A firebomb attack on a synagogue in Rutherford is being investigated as an attempted homicide and a hate crime, Bergen County Prosecutor John Molinelli announced on Wednesday.
“You’re looking at 40 to 50 years in prison,” said Molinelli, addressing the “person or persons who are doing this act” at a Wednesday afternoon press conference.
“Turn yourself in and end this now,” he said. “We will ultimately solve this crime and make arrests.”
Around 4:30 a.m. Wednesday morning, several Molotov cocktails were thrown at Congregation Beth El, an Orthodox synagogue on a quiet residential street in Rutherford. One entered the second floor bedroom of the congregation’s rabbi, Nosson Schuman, and ignited his bedspread.
A special Holocaust media technology center will be added to the library of the Solomon Schechter Day School of Bergen County, thanks to funds being donated in memory of Holocaust survivors Morris and Ruth Kotek.
In the new resource room, students, faculty, and parents will have access to the library’s print and digital collection of resources about the Shoah, as well as to materials from around the world to which they can gain access online. They also will be able to engage with testimony of Holocaust survivors, using the iWitness program hosted by the University of Southern California.
The commission’s goal is to enhance the economic and trade relations between New Jersey and Israel. Its 77 commissioners, appointed by the governor, heard presentations from Israeli and state political and business leaders.
The commission was established in 1989, a year after Israel and New Jersey signed a sister state agreement, and it was made permanent in 2008. For years it operated with a staff of two, but in 2010 Governor Chris Christie cut that line from the budget, saving the state $120,000 and drawing protests from Democrats.
Religious leaders and social service providers came together in Hackensack last week for an interfaith discussion of affordable housing spearheaded by the Jewish Community Relations Council of the Jewish Federation of Northern New Jersey.
“It’s a problem that goes across every religious and ethnic line in our community,” said the council’s chair, Rabbi Neal Borovitz. “What are we the people going to do about it?”
Catholic, Protestant, Muslim, and Hindu religious leaders also participated in the discussion, which was called “Fighting Poverty With Faith: Building Opportunity Through Affordable Housing for All.”
“Emerging adulthood” is how Jen Kraus Rosen refers to the young adults who have graduated college but not yet married and settled down with families.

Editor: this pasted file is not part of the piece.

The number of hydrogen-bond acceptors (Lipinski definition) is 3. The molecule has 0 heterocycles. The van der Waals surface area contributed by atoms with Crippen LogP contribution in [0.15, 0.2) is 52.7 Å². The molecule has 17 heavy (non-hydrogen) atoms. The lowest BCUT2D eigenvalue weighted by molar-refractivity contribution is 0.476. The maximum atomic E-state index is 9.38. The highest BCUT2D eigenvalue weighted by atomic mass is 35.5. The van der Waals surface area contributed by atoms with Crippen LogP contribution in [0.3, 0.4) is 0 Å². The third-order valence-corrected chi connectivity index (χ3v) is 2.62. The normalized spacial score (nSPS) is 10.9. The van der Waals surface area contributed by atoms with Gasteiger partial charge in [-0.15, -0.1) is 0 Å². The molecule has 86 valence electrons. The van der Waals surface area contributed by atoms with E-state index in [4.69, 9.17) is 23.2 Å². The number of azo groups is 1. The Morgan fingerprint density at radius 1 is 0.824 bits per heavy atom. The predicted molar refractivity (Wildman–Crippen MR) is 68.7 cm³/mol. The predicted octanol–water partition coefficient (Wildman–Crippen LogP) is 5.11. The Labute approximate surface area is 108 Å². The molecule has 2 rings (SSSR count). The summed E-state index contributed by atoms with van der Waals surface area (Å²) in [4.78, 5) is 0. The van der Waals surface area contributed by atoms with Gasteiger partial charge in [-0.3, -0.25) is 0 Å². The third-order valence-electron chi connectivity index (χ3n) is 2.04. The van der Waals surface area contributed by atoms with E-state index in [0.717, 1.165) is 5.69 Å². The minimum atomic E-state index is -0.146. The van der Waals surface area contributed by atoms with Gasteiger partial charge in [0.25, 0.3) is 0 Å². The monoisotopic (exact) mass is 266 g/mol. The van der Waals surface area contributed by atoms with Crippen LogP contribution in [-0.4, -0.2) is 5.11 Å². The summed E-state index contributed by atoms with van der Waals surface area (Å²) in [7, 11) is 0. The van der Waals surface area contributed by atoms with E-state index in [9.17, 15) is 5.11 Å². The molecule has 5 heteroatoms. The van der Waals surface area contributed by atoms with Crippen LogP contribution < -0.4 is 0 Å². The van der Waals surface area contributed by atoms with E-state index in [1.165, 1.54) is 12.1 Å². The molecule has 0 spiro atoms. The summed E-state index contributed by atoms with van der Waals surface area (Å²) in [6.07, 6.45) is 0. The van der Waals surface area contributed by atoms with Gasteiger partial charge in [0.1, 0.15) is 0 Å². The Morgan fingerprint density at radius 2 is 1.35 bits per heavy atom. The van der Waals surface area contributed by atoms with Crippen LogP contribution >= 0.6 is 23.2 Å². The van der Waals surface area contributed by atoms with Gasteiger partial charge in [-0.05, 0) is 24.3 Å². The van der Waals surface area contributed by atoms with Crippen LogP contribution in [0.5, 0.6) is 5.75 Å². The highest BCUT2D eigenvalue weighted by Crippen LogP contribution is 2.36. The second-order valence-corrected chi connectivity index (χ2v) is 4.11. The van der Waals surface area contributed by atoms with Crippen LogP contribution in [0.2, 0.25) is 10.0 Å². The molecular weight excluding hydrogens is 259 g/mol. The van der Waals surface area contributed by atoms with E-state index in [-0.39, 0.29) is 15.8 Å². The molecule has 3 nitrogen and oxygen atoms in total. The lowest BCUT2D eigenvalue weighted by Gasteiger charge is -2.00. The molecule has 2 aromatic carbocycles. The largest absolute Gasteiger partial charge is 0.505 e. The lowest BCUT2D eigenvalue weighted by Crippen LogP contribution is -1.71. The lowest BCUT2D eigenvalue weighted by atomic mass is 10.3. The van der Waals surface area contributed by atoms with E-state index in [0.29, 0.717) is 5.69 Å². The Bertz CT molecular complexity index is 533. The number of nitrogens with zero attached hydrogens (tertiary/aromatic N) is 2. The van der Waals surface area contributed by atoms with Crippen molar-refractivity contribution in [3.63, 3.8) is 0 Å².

It’s a population that is the focus of Rosen’s work as chief operating officer of Moishe House — an organization that seeks to foster Jewish community among that demographic by getting young adults to run Jewish programs for their peers in exchange for rent subsidies. Residents in the Moishe Houses commit to running a certain number of Jewish programs each month — from Shabbat dinners to movie nights to yoga classes — in exchange for their rent subsidy.
In theory, Moishe House would be a great fit for Hoboken, which is home to a large but transient population of young professionals who are priced out of New York City and not yet ready for a mortgage.
Take one whiteboard, five classrooms, and 80 enthusiastic teachers.
What do you have?
On Sunday at the Yavneh Academy in Paramus, the answer was: a very successful “un-conference,” only the second of its kind for Jewish educators.
When the doors opened at 9 a.m., the event dubbed JEDcampNJNY had no agenda — only a whiteboard featuring a grid in which four time slots and five rooms allowed for 20 possible sessions. It was up to participants — teachers and administrators from day schools in Bergen County and beyond — to fill in the grid with a session they wanted to lead or a discussion they wanted to have.
The Moriah School in Englewood is laying off 19 faculty and staff members as its leaders focus on “tuition sustainability and sustainable excellence” in the face of declining enrollment.
The school projects its enrollment to shrink slightly next year to 790 students from its current 804. But that is a significant fall from its peak enrollment of 1,000 back in 2000.
The decrease in enrollment comes as newer Orthodox schools, including Yeshivat Noam and Ben Porat Yosef, both in Paramus and both founded in 2001, continue to grow — those two schools have more than 1,000 students between them.
What does it take to top Newsweek’s list of most influential rabbis?
For Rabbi David Saperstein, 65, who headed the list in 2009 (this year he ranked number 2), the answer is: A solid institution.
Saperstein, who heads the Religious Action Center of Reform Judaism in Washington, will be in Wayne Friday night. He will deliver the Rabbi Israel Dresner Tikkun Olam lecture at Temple Beth Tikvah, honoring the synagogue’s rabbi emeritus.
Saperstein said that unlike those rabbis who were on the Newsweek list “because of personal attributes and individual personal accomplishments, some of us are on simply because we are associated with significant influential institutions.” His consistently high ranking on the list, he said, “is a real validation of the Reform movement’s efforts in social justice.”